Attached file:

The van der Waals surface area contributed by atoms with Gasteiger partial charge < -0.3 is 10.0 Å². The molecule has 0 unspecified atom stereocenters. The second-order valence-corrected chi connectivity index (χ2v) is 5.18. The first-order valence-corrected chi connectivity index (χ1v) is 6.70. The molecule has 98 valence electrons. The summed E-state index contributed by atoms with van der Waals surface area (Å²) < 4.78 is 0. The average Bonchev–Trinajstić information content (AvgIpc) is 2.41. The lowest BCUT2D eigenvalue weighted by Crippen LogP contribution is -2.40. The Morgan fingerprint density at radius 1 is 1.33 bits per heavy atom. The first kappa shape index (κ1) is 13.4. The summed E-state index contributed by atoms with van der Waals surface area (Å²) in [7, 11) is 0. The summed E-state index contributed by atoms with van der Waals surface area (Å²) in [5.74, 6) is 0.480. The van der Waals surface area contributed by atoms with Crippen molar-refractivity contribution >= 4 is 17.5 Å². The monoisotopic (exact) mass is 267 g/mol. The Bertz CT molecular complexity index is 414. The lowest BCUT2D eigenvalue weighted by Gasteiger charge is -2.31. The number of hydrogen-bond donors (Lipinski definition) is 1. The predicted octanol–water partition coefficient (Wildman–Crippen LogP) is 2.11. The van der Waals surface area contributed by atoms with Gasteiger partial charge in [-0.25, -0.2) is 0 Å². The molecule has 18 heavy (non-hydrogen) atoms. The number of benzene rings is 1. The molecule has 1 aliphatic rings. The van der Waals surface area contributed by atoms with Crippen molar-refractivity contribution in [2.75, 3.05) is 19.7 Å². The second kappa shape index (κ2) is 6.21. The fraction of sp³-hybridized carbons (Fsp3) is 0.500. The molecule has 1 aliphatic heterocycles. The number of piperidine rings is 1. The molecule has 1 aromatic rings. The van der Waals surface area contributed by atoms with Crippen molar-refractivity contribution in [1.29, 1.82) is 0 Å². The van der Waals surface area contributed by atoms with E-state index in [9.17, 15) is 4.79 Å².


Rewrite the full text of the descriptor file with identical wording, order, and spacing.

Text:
The van der Waals surface area contributed by atoms with Gasteiger partial charge < -0.3 is 10.0 Å². The molecule has 0 unspecified atom stereocenters. The second-order valence-corrected chi connectivity index (χ2v) is 5.18. The first-order valence-corrected chi connectivity index (χ1v) is 6.70. The molecule has 98 valence electrons. The summed E-state index contributed by atoms with van der Waals surface area (Å²) < 4.78 is 0. The average Bonchev–Trinajstić information content (AvgIpc) is 2.41. The lowest BCUT2D eigenvalue weighted by Crippen LogP contribution is -2.40. The Morgan fingerprint density at radius 1 is 1.33 bits per heavy atom. The first kappa shape index (κ1) is 13.4. The summed E-state index contributed by atoms with van der Waals surface area (Å²) in [7, 11) is 0. The summed E-state index contributed by atoms with van der Waals surface area (Å²) in [5.74, 6) is 0.480. The van der Waals surface area contributed by atoms with Crippen molar-refractivity contribution >= 4 is 17.5 Å². The monoisotopic (exact) mass is 267 g/mol. The Bertz CT molecular complexity index is 414. The lowest BCUT2D eigenvalue weighted by Gasteiger charge is -2.31. The number of hydrogen-bond donors (Lipinski definition) is 1. The predicted octanol–water partition coefficient (Wildman–Crippen LogP) is 2.11. The van der Waals surface area contributed by atoms with Gasteiger partial charge in [-0.25, -0.2) is 0 Å². The molecule has 18 heavy (non-hydrogen) atoms. The number of benzene rings is 1. The molecule has 1 aliphatic rings. The van der Waals surface area contributed by atoms with Crippen molar-refractivity contribution in [2.75, 3.05) is 19.7 Å². The second kappa shape index (κ2) is 6.21. The fraction of sp³-hybridized carbons (Fsp3) is 0.500. The molecule has 1 aliphatic heterocycles. The number of piperidine rings is 1. The molecule has 1 aromatic rings. The van der Waals surface area contributed by atoms with Crippen molar-refractivity contribution in [1.29, 1.82) is 0 Å². The van der Waals surface area contributed by atoms with E-state index in [9.17, 15) is 4.79 Å².